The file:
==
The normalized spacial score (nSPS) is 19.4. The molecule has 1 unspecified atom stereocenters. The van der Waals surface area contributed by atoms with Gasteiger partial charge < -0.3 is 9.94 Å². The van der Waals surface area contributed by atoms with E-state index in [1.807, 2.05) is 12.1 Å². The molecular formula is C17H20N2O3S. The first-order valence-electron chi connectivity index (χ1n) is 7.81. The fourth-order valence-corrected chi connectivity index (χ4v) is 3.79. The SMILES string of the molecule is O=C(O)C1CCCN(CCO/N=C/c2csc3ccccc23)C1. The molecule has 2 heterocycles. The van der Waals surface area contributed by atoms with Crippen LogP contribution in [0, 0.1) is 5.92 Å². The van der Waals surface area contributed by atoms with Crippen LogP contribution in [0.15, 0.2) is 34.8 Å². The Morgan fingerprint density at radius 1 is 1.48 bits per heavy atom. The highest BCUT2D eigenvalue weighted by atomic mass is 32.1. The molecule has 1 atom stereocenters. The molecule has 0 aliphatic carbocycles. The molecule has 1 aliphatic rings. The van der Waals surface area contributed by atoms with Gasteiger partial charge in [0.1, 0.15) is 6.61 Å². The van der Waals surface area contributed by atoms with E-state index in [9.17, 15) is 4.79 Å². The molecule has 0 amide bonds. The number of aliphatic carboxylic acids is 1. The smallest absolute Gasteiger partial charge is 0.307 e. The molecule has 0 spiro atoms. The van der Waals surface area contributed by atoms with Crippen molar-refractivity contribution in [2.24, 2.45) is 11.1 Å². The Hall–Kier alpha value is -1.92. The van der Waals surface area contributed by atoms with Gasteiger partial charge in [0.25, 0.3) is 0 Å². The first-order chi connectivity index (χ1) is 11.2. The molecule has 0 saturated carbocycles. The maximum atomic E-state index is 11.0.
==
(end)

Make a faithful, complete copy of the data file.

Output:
The normalized spacial score (nSPS) is 19.4. The molecule has 1 unspecified atom stereocenters. The van der Waals surface area contributed by atoms with Gasteiger partial charge < -0.3 is 9.94 Å². The van der Waals surface area contributed by atoms with E-state index in [1.807, 2.05) is 12.1 Å². The molecular formula is C17H20N2O3S. The first-order valence-electron chi connectivity index (χ1n) is 7.81. The fourth-order valence-corrected chi connectivity index (χ4v) is 3.79. The SMILES string of the molecule is O=C(O)C1CCCN(CCO/N=C/c2csc3ccccc23)C1. The molecule has 2 heterocycles. The van der Waals surface area contributed by atoms with Crippen LogP contribution in [0, 0.1) is 5.92 Å². The van der Waals surface area contributed by atoms with Crippen LogP contribution in [0.15, 0.2) is 34.8 Å². The Morgan fingerprint density at radius 1 is 1.48 bits per heavy atom. The highest BCUT2D eigenvalue weighted by atomic mass is 32.1. The molecule has 1 atom stereocenters. The molecule has 0 aliphatic carbocycles. The molecule has 1 aliphatic rings. The van der Waals surface area contributed by atoms with Gasteiger partial charge in [0.1, 0.15) is 6.61 Å². The van der Waals surface area contributed by atoms with E-state index in [9.17, 15) is 4.79 Å². The molecule has 0 amide bonds. The number of aliphatic carboxylic acids is 1. The smallest absolute Gasteiger partial charge is 0.307 e. The molecule has 0 spiro atoms. The van der Waals surface area contributed by atoms with Crippen molar-refractivity contribution in [2.24, 2.45) is 11.1 Å². The Hall–Kier alpha value is -1.92. The van der Waals surface area contributed by atoms with Gasteiger partial charge in [0.25, 0.3) is 0 Å². The first-order chi connectivity index (χ1) is 11.2. The molecule has 0 saturated carbocycles. The maximum atomic E-state index is 11.0.